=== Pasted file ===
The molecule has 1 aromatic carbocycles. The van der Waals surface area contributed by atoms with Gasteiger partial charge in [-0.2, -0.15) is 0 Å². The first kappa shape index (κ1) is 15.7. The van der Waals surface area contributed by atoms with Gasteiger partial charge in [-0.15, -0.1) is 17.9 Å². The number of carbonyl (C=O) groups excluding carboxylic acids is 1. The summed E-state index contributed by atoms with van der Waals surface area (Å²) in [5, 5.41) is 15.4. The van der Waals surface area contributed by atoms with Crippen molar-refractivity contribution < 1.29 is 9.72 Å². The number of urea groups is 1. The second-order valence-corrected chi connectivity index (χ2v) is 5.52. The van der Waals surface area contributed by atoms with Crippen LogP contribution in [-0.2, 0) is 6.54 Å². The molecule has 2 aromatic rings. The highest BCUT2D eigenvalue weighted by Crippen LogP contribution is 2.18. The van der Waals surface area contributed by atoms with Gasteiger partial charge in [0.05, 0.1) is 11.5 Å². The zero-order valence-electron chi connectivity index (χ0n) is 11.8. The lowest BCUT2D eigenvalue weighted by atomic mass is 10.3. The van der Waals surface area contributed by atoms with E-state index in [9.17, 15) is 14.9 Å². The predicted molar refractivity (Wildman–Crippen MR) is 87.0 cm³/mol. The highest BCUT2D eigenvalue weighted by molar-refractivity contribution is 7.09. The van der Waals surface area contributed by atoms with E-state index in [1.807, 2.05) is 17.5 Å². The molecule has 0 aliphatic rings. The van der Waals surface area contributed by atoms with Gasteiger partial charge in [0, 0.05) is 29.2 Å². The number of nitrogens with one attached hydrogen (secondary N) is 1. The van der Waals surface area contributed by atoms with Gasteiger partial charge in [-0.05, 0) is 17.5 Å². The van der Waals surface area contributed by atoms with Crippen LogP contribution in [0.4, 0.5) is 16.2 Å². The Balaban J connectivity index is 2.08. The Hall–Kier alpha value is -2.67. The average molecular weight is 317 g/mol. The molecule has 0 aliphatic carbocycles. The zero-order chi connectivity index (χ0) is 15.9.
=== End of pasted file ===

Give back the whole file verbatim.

The molecule has 1 aromatic carbocycles. The van der Waals surface area contributed by atoms with Gasteiger partial charge in [-0.2, -0.15) is 0 Å². The first kappa shape index (κ1) is 15.7. The van der Waals surface area contributed by atoms with Gasteiger partial charge in [-0.15, -0.1) is 17.9 Å². The number of carbonyl (C=O) groups excluding carboxylic acids is 1. The summed E-state index contributed by atoms with van der Waals surface area (Å²) in [5, 5.41) is 15.4. The van der Waals surface area contributed by atoms with Crippen molar-refractivity contribution < 1.29 is 9.72 Å². The number of urea groups is 1. The second-order valence-corrected chi connectivity index (χ2v) is 5.52. The van der Waals surface area contributed by atoms with Crippen LogP contribution in [-0.2, 0) is 6.54 Å². The molecule has 2 aromatic rings. The highest BCUT2D eigenvalue weighted by Crippen LogP contribution is 2.18. The van der Waals surface area contributed by atoms with Gasteiger partial charge in [0.05, 0.1) is 11.5 Å². The zero-order valence-electron chi connectivity index (χ0n) is 11.8. The lowest BCUT2D eigenvalue weighted by atomic mass is 10.3. The van der Waals surface area contributed by atoms with E-state index in [9.17, 15) is 14.9 Å². The predicted molar refractivity (Wildman–Crippen MR) is 87.0 cm³/mol. The highest BCUT2D eigenvalue weighted by molar-refractivity contribution is 7.09. The van der Waals surface area contributed by atoms with E-state index in [1.807, 2.05) is 17.5 Å². The molecule has 0 aliphatic rings. The van der Waals surface area contributed by atoms with Gasteiger partial charge in [0, 0.05) is 29.2 Å². The number of nitrogens with one attached hydrogen (secondary N) is 1. The van der Waals surface area contributed by atoms with Gasteiger partial charge in [-0.05, 0) is 17.5 Å². The van der Waals surface area contributed by atoms with Crippen LogP contribution in [0.4, 0.5) is 16.2 Å². The Balaban J connectivity index is 2.08. The Hall–Kier alpha value is -2.67. The average molecular weight is 317 g/mol. The molecule has 0 aliphatic carbocycles. The zero-order chi connectivity index (χ0) is 15.9.